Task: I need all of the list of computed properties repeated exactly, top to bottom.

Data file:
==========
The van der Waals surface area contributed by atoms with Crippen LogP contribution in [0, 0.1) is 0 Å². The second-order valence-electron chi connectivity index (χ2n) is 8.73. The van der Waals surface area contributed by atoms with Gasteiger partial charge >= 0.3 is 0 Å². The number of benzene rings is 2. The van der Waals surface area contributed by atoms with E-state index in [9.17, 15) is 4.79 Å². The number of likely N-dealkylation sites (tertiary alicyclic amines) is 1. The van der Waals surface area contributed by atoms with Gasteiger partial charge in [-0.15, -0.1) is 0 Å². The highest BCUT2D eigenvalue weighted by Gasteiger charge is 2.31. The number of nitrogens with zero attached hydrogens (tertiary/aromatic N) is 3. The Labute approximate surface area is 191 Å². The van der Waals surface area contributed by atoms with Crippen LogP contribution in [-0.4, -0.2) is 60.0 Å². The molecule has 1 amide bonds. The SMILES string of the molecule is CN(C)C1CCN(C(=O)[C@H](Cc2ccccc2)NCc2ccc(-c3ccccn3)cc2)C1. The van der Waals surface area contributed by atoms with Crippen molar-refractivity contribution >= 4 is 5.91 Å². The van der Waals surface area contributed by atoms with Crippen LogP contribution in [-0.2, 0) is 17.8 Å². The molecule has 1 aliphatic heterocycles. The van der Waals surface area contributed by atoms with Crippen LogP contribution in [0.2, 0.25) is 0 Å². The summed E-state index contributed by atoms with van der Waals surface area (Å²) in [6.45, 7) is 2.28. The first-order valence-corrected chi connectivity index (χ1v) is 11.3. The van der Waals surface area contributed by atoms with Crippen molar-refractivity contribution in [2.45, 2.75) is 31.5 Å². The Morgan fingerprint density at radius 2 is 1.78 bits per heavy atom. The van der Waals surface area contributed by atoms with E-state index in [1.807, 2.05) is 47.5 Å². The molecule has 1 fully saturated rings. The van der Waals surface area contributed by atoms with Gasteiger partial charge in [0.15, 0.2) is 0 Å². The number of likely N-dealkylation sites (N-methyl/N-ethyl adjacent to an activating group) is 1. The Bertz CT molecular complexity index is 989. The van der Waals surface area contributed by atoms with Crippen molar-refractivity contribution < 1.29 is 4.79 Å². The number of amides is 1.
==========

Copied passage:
The van der Waals surface area contributed by atoms with Crippen LogP contribution in [0, 0.1) is 0 Å². The second-order valence-electron chi connectivity index (χ2n) is 8.73. The van der Waals surface area contributed by atoms with Gasteiger partial charge >= 0.3 is 0 Å². The number of benzene rings is 2. The van der Waals surface area contributed by atoms with E-state index in [9.17, 15) is 4.79 Å². The number of likely N-dealkylation sites (tertiary alicyclic amines) is 1. The van der Waals surface area contributed by atoms with Gasteiger partial charge in [-0.15, -0.1) is 0 Å². The highest BCUT2D eigenvalue weighted by Gasteiger charge is 2.31. The number of nitrogens with zero attached hydrogens (tertiary/aromatic N) is 3. The Labute approximate surface area is 191 Å². The van der Waals surface area contributed by atoms with Crippen LogP contribution in [-0.4, -0.2) is 60.0 Å². The molecule has 1 amide bonds. The SMILES string of the molecule is CN(C)C1CCN(C(=O)[C@H](Cc2ccccc2)NCc2ccc(-c3ccccn3)cc2)C1. The van der Waals surface area contributed by atoms with Crippen molar-refractivity contribution >= 4 is 5.91 Å². The van der Waals surface area contributed by atoms with Crippen LogP contribution in [-0.2, 0) is 17.8 Å². The molecule has 1 aliphatic heterocycles. The van der Waals surface area contributed by atoms with Crippen LogP contribution in [0.2, 0.25) is 0 Å². The summed E-state index contributed by atoms with van der Waals surface area (Å²) in [6.45, 7) is 2.28. The first-order valence-corrected chi connectivity index (χ1v) is 11.3. The van der Waals surface area contributed by atoms with Crippen molar-refractivity contribution in [2.45, 2.75) is 31.5 Å². The Morgan fingerprint density at radius 2 is 1.78 bits per heavy atom. The van der Waals surface area contributed by atoms with E-state index in [1.807, 2.05) is 47.5 Å². The molecule has 1 fully saturated rings. The van der Waals surface area contributed by atoms with Gasteiger partial charge in [0.15, 0.2) is 0 Å². The number of likely N-dealkylation sites (N-methyl/N-ethyl adjacent to an activating group) is 1. The Bertz CT molecular complexity index is 989. The van der Waals surface area contributed by atoms with Crippen molar-refractivity contribution < 1.29 is 4.79 Å². The number of amides is 1.